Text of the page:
Monday, September 18, 2017


Tonight, I stumbled across something I wrote two years ago, when my oldest son was just 5:

"Occasionally, my 5 year old son and I will take a walk through the woods together to get to the playground behind our house.  I know these woods well, and now that he's too big to carry there, I've started teaching him how to find his way over and around nature's obstacles:  pricker bushes and thorns everywhere, skunk cabbage (no!  don't kick that!  sigh... nevermind), fallen trees and stone walls.  At his height, the thorns can mean the difference between "we had an adventure!" and "I don't like the woods!" so I'm careful to lead him through the path of least resistance.

Ever walk anywhere with a 5 year old?  The path of least resistance is completely invisible to them.  Prepare yourself for the path of greatest distraction and discovery!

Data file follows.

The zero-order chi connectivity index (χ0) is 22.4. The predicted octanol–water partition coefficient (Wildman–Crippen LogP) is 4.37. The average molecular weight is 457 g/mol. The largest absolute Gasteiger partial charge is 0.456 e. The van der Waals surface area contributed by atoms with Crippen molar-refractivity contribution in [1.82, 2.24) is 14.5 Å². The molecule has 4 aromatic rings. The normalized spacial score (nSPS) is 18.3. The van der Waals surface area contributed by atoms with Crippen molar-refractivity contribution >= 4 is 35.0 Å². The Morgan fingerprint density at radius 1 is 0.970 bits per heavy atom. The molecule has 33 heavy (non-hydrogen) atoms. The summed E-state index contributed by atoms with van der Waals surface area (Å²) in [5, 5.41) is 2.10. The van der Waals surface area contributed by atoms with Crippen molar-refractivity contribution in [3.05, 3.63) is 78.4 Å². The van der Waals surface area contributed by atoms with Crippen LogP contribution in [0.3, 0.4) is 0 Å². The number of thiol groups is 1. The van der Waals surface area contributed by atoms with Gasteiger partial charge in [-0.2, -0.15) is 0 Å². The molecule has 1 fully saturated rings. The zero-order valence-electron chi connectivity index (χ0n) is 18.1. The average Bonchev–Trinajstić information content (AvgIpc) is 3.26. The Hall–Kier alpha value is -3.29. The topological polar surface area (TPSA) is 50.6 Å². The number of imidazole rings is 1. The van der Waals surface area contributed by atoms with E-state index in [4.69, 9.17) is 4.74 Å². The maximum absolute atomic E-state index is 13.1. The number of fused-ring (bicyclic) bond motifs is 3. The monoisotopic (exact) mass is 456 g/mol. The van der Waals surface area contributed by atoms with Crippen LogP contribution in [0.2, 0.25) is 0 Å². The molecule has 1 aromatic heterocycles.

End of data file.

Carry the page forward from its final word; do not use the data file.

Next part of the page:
On one of our little wooded adventures recently, I was dutifully walking beside him, holding his hand occasionally but mostly holding thorn branches aside for him with a big stick.  He's following me just as dutifully... then suddenly, I zig right but this time he zags left.

I try to appeal to reason, calling over to him as he's rapidly blazing a trail in the "wrong" direction; I explain that this path is easier, and has less thorns.  He's not impressed.  What he is impressed by is another dead tree and a stone wall he hasn't explored yet, and they're both about twenty five feet away from where I'd prefer him to be.  I have no interest in going that way... I know better.

"I want to go this way," he calls back to me, and I'm thinking "yeah, well, you already have" - straight through the thorns I've been trying so hard to sweep aside for him all this time.

It was hard not to get choked up when I heard myself speaking this in response:

"That's okay, son.  You can make your own path."  

I hope to be consistent in saying that throughout every stage of his life."

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